Later, high above the cliffs at Koki Beach past Hana town, at least forty `iwa birds rode the gusty breezes, circling in concentric orbits. Another dozen or so stretched their long wings over the promontory of Alau Islet, where they nest.
I pondered to what degree my own moodiness of the previous day had been a product of the barometric shift from the passing storm to the south. Unable to determine the source of my unsettling funk, I trusted that time spent in Hana would serve to sooth my spirit.
I am continually amazed by Hana’s botanical lushness, cultural richness, magical vistas, sparkling prana-filled beaches, and unwavering sense of place. Geographic isolation and high real estate prices are two obvious reasons why the region has changed little over the years.
Cottages now dot the bluff below the ballpark, an adjunct of the Hotel Hana. A few more luxury homes are now tucked into the hillsides. But a golf course proposed years ago never passed the community’s muster, and ownership changes of the ranch and hotel regularly bring modifications, but not overall conversions to Hana’s economic engine and heart of the community.
On this Saturday morning, many have donned aloha attire finery to bid farewell to one of Hana’s matriarch’s Gertrude Boerner, who passed away a month short of her 99th birthday. Her son Chuck has done well at spreading Hana’s tropical fruit bounty throughout Maui and beyond. His Ono Organic Farms now sets up a daily stand at the parking lot where the original Hasegawa General Store stood before burning down back in 1990.
Heather and I headed away from town, driving through alternating drizzle and sunshine towards Kipahulu. We huddled under the Ho`onanea Farm stand, trying to stay dry while Julie cheerfully made us a veggie taco. We bought a ripe egg fruit, and upon tasting it later, wished we’d bought the entire box.
The Haleakala National Park Center at Oheo Gulch was bustling with activity from rental cars, tour vans, and a construction project requiring large new cement slabs being poured just ocean side of the road. We passed by without stopping. On the very next hill, a procession on horseback met us on the road, with a smiling local family, perhaps visiting from Oahu, giving us shakas as we inched by them.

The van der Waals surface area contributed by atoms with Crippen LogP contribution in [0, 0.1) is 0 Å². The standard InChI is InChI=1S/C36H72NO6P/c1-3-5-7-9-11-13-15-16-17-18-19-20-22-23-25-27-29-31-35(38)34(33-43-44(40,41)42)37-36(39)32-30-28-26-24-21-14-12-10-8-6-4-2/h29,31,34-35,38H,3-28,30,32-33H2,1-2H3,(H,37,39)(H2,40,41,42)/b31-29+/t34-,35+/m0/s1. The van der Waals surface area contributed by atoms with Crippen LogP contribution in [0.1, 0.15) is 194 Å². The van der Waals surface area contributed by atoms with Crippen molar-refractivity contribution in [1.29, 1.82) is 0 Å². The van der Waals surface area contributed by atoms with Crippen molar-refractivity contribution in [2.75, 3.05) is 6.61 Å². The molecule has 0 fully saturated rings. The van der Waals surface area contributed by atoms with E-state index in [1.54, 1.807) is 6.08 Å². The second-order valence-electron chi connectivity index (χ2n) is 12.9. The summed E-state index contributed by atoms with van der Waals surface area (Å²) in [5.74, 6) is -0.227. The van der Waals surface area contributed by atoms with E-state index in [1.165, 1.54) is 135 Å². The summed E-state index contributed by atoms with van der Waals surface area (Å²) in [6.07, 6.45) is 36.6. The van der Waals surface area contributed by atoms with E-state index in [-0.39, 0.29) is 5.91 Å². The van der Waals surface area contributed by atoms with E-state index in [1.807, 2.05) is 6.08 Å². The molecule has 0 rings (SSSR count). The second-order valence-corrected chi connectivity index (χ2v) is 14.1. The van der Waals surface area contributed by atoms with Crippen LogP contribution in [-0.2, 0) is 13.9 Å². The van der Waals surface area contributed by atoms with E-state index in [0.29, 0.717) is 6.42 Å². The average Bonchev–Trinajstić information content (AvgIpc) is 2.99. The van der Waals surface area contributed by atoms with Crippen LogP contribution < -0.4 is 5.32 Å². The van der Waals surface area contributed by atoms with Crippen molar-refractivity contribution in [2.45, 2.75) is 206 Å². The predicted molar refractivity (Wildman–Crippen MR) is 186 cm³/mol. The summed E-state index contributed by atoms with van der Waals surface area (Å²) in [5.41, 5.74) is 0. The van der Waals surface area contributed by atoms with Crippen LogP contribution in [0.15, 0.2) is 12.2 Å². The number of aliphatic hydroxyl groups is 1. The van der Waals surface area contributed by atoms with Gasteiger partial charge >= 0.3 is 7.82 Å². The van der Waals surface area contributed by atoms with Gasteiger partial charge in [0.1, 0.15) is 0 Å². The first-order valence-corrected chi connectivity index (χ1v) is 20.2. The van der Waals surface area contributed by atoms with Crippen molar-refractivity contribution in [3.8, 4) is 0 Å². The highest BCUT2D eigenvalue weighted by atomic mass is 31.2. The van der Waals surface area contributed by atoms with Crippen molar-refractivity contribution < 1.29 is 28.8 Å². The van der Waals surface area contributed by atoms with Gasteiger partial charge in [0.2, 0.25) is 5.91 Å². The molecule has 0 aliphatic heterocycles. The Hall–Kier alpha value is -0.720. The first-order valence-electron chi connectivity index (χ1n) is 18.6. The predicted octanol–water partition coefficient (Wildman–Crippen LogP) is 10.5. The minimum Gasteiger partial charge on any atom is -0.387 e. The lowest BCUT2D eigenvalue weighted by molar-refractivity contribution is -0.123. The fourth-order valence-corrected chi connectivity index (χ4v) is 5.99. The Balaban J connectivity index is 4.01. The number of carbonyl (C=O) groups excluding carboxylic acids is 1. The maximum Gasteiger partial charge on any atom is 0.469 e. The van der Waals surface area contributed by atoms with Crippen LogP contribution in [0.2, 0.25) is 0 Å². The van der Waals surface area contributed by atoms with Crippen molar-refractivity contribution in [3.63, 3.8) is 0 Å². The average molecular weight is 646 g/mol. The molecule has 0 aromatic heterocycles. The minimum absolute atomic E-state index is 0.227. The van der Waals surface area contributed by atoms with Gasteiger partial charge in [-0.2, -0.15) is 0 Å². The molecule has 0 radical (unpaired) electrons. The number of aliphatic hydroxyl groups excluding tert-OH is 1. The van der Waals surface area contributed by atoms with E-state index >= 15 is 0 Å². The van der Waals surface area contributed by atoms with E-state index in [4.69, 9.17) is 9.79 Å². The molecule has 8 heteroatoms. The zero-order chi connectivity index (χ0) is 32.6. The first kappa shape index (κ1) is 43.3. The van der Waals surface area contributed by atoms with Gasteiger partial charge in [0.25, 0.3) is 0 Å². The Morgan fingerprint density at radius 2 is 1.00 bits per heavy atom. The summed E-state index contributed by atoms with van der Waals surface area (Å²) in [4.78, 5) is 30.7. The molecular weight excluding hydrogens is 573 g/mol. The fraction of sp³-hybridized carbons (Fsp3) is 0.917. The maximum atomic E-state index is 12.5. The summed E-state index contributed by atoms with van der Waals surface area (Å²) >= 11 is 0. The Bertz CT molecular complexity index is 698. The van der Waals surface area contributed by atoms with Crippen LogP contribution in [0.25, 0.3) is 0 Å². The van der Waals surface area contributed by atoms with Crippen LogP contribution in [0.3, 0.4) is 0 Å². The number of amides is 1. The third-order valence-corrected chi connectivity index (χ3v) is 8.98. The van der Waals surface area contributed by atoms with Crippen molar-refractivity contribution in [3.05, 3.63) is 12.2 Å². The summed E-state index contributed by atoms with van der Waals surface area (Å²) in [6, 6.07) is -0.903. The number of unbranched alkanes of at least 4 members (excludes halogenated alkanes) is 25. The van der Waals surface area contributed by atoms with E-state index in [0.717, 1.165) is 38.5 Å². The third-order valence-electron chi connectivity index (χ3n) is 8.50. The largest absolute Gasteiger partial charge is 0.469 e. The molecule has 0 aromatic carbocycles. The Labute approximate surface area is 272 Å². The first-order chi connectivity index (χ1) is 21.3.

We visited the Laulima Farm stand, set amidst a colorful patchwork of terraced gardens. Inside, a stationary bike is hooked up to a blender, so customers can generate enough electricity to mix their own fruit smoothie. In the corner stood an enormous jackfruit, prickly green and nearly as tall as the four-legged stool beside it. “Yeah,” said the counter girl, recognizing my astonishment, “that one weighs more than fifty pounds.”
The lush jungle suddenly gave way to the bare cliff-side where repairs from rocks loosened by the October, 2006 earthquake had required a protracted road closure. Now, the wire draping on the pali resembles a giant hukilau net, as if a Hawaiian demigod hung it there to dry.
We parked under a hala tree just past Alelele bridge, where the stream waters trickle through the smooth river rocks and into the crashing waves. Pausing to honor the sacredness of the place, we wrapped small stones in ti leaves as we entered the valley, murmuring our thanks to the ancestors of this land.